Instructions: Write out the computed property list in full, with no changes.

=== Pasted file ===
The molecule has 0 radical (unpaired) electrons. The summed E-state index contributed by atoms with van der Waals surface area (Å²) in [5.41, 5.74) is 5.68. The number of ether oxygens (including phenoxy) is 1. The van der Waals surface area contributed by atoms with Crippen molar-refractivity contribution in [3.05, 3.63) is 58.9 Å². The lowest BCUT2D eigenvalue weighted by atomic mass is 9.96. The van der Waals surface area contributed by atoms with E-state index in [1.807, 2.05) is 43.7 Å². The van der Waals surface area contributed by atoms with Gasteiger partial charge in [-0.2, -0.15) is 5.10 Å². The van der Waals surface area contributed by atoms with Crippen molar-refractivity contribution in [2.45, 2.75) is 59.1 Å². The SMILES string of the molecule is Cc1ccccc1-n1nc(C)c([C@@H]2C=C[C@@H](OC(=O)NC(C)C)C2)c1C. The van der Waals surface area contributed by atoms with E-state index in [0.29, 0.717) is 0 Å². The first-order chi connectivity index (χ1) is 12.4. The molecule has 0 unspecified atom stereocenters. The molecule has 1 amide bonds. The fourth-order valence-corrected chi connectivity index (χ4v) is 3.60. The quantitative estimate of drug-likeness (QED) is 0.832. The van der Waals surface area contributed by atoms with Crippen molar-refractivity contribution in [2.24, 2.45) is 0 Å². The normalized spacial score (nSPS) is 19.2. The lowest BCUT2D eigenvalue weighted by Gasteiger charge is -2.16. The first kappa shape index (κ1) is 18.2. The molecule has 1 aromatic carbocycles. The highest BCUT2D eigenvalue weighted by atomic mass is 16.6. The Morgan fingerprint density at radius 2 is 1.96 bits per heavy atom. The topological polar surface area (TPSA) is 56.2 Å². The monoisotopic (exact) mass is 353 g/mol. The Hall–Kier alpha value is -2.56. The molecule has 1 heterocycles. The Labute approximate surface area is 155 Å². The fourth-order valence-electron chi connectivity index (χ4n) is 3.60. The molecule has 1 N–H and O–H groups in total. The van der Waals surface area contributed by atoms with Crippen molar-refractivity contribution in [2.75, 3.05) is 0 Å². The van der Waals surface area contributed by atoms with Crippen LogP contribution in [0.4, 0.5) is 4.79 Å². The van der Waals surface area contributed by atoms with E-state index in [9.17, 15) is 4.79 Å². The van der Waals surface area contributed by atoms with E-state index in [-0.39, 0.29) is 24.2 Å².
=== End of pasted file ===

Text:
The molecule has 0 radical (unpaired) electrons. The summed E-state index contributed by atoms with van der Waals surface area (Å²) in [5.41, 5.74) is 5.68. The number of ether oxygens (including phenoxy) is 1. The van der Waals surface area contributed by atoms with Crippen molar-refractivity contribution in [3.05, 3.63) is 58.9 Å². The lowest BCUT2D eigenvalue weighted by atomic mass is 9.96. The van der Waals surface area contributed by atoms with E-state index in [1.807, 2.05) is 43.7 Å². The van der Waals surface area contributed by atoms with Gasteiger partial charge in [-0.2, -0.15) is 5.10 Å². The van der Waals surface area contributed by atoms with Crippen molar-refractivity contribution in [2.45, 2.75) is 59.1 Å². The SMILES string of the molecule is Cc1ccccc1-n1nc(C)c([C@@H]2C=C[C@@H](OC(=O)NC(C)C)C2)c1C. The van der Waals surface area contributed by atoms with E-state index in [0.29, 0.717) is 0 Å². The first-order chi connectivity index (χ1) is 12.4. The molecule has 0 unspecified atom stereocenters. The molecule has 1 amide bonds. The fourth-order valence-corrected chi connectivity index (χ4v) is 3.60. The quantitative estimate of drug-likeness (QED) is 0.832. The van der Waals surface area contributed by atoms with Crippen molar-refractivity contribution in [2.24, 2.45) is 0 Å². The normalized spacial score (nSPS) is 19.2. The lowest BCUT2D eigenvalue weighted by Gasteiger charge is -2.16. The first kappa shape index (κ1) is 18.2. The molecule has 1 aromatic carbocycles. The highest BCUT2D eigenvalue weighted by atomic mass is 16.6. The Morgan fingerprint density at radius 2 is 1.96 bits per heavy atom. The topological polar surface area (TPSA) is 56.2 Å². The monoisotopic (exact) mass is 353 g/mol. The Hall–Kier alpha value is -2.56. The molecule has 1 heterocycles. The Labute approximate surface area is 155 Å². The fourth-order valence-electron chi connectivity index (χ4n) is 3.60. The molecule has 1 N–H and O–H groups in total. The van der Waals surface area contributed by atoms with Crippen molar-refractivity contribution in [2.75, 3.05) is 0 Å². The van der Waals surface area contributed by atoms with Crippen LogP contribution in [0.4, 0.5) is 4.79 Å². The van der Waals surface area contributed by atoms with E-state index in [9.17, 15) is 4.79 Å². The van der Waals surface area contributed by atoms with E-state index in [-0.39, 0.29) is 24.2 Å².